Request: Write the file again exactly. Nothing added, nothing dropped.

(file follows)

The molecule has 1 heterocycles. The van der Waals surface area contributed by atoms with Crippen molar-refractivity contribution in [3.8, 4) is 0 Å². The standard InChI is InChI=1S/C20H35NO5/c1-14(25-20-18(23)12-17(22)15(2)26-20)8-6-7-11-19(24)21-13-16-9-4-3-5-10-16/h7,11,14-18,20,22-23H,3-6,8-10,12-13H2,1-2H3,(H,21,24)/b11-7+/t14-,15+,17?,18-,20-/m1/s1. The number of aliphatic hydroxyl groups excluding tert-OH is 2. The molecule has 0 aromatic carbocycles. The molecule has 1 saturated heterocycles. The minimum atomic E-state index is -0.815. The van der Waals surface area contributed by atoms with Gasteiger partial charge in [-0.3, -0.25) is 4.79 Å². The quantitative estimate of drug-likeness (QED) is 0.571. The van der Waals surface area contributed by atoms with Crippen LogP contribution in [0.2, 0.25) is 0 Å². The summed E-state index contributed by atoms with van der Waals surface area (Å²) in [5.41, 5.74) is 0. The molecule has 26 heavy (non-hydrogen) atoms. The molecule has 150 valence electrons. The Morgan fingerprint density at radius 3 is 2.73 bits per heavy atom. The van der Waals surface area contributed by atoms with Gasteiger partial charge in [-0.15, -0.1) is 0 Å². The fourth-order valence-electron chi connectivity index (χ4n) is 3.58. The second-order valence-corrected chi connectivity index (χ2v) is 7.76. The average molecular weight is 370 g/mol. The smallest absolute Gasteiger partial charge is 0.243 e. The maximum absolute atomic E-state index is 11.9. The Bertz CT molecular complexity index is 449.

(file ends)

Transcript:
The molecule has 1 heterocycles. The van der Waals surface area contributed by atoms with Crippen molar-refractivity contribution in [3.8, 4) is 0 Å². The standard InChI is InChI=1S/C20H35NO5/c1-14(25-20-18(23)12-17(22)15(2)26-20)8-6-7-11-19(24)21-13-16-9-4-3-5-10-16/h7,11,14-18,20,22-23H,3-6,8-10,12-13H2,1-2H3,(H,21,24)/b11-7+/t14-,15+,17?,18-,20-/m1/s1. The number of aliphatic hydroxyl groups excluding tert-OH is 2. The molecule has 0 aromatic carbocycles. The molecule has 1 saturated heterocycles. The minimum atomic E-state index is -0.815. The van der Waals surface area contributed by atoms with Gasteiger partial charge in [-0.3, -0.25) is 4.79 Å². The quantitative estimate of drug-likeness (QED) is 0.571. The van der Waals surface area contributed by atoms with Crippen LogP contribution in [0.2, 0.25) is 0 Å². The summed E-state index contributed by atoms with van der Waals surface area (Å²) in [5.41, 5.74) is 0. The molecule has 26 heavy (non-hydrogen) atoms. The molecule has 150 valence electrons. The Morgan fingerprint density at radius 3 is 2.73 bits per heavy atom. The van der Waals surface area contributed by atoms with Gasteiger partial charge in [-0.15, -0.1) is 0 Å². The fourth-order valence-electron chi connectivity index (χ4n) is 3.58. The second-order valence-corrected chi connectivity index (χ2v) is 7.76. The average molecular weight is 370 g/mol. The smallest absolute Gasteiger partial charge is 0.243 e. The maximum absolute atomic E-state index is 11.9. The Bertz CT molecular complexity index is 449.